“At the Georgia state prison in Jackson, Drug Enforcement Administration agents confiscated for the first time nationally a state’s supply of sodium thiopental, a sedative that is part of a three-drug cocktail used to put inmates to death.” No DCOR employees were arrested.
When a person is executed, using the quaint phrase “lethal injection”, three drugs are used. The first, sodium thiopental, is a sedative, used for obvious reasons. As reported earlier at this blog, the drugs Italian manufacturer objects to this use of their product. The state copped it’s stash from a London company, of dubious integrity. As could be predicted, defense attorneys for condemned prisoners make an issue of this. That is what they do.

A case about lethal injection made it to the Supreme Court a few years ago. All executions were postponed until the verdict was rendered. The Supremes ruled that governments have the right to execute the condemned, using the Kentucky protocol. This protocol specifies the use of sodium thiopental. If this specific substance is not available, can states substitute another downer? Some attorney will make an issue of this. Capital punishment is a jobs program for the legal profession.

Rookie Governor Nathan Deal discussed the drug bust with WABE on Thursday. The money quote
”In our republic, states have opportunities and responsibilities. But we do need, of course to work with our federal authorities, whose primary mission in this case is to make sure that controlled substances are not distributed and put into the wrong hands. I do not consider the reception of these drugs by a state agency that is properly licensed by state law, and authorized by state law, to fall into that category…But we want to abide by the rules, and that’s what we intend to do….We’ll find out how this oversight happened and we’ll correct it.”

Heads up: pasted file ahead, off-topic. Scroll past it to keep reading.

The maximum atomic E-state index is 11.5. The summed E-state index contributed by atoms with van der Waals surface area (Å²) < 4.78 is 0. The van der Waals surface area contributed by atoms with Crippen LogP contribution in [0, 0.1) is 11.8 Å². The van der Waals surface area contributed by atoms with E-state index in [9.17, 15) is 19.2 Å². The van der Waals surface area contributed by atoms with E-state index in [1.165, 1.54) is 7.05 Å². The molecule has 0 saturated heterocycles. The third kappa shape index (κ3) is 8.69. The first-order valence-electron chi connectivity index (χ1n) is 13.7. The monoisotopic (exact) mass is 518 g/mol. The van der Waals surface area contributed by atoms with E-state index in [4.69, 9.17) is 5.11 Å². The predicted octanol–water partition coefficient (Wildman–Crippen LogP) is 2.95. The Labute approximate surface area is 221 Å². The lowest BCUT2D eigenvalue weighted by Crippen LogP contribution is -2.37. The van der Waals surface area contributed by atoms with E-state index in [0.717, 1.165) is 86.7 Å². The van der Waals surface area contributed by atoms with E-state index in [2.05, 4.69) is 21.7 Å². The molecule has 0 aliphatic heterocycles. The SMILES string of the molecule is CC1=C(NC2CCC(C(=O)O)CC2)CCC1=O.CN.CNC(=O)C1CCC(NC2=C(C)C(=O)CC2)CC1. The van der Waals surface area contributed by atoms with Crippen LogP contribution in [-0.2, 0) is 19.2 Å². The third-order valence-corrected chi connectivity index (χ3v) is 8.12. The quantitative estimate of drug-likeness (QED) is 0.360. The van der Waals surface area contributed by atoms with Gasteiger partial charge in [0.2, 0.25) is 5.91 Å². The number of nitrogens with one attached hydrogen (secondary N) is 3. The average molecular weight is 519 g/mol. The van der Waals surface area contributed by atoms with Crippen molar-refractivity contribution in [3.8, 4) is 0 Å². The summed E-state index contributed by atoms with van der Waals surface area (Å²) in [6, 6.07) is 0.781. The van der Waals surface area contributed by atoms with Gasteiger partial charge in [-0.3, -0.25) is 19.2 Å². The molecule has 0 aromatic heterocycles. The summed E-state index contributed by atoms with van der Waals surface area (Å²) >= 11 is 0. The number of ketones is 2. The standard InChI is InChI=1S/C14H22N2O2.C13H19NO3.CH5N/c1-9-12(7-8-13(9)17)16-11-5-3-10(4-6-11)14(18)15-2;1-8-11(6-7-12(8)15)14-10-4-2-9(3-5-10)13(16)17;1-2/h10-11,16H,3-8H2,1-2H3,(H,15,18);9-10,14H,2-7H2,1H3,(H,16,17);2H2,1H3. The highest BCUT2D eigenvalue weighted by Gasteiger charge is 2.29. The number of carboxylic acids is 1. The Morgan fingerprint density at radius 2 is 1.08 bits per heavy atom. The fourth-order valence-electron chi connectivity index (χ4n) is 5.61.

Georgia does not have any executions scheduled at this time. Three cases have almost exhausted their appeals, however. Any termination of these three men (who are all white) would require a new supply of a legally approved sedative. The three men at risk are: Roy Blankenship , whose scheduled execution was stayed last month to allow for DNA testing of the evidence in the case. Blankenship sits on death row for a 1978 burglary, rape and murder of a Savannah woman in her apartment. Andrew Grant DeYoung , convicted in Cobb County for the stabbing deaths of his parents and 14-year-old sister in 1993. Marques Ray Johnson , who was sentenced to death for raping, murdering and mutilating a woman after meeting her at a bar in Albany in 1994.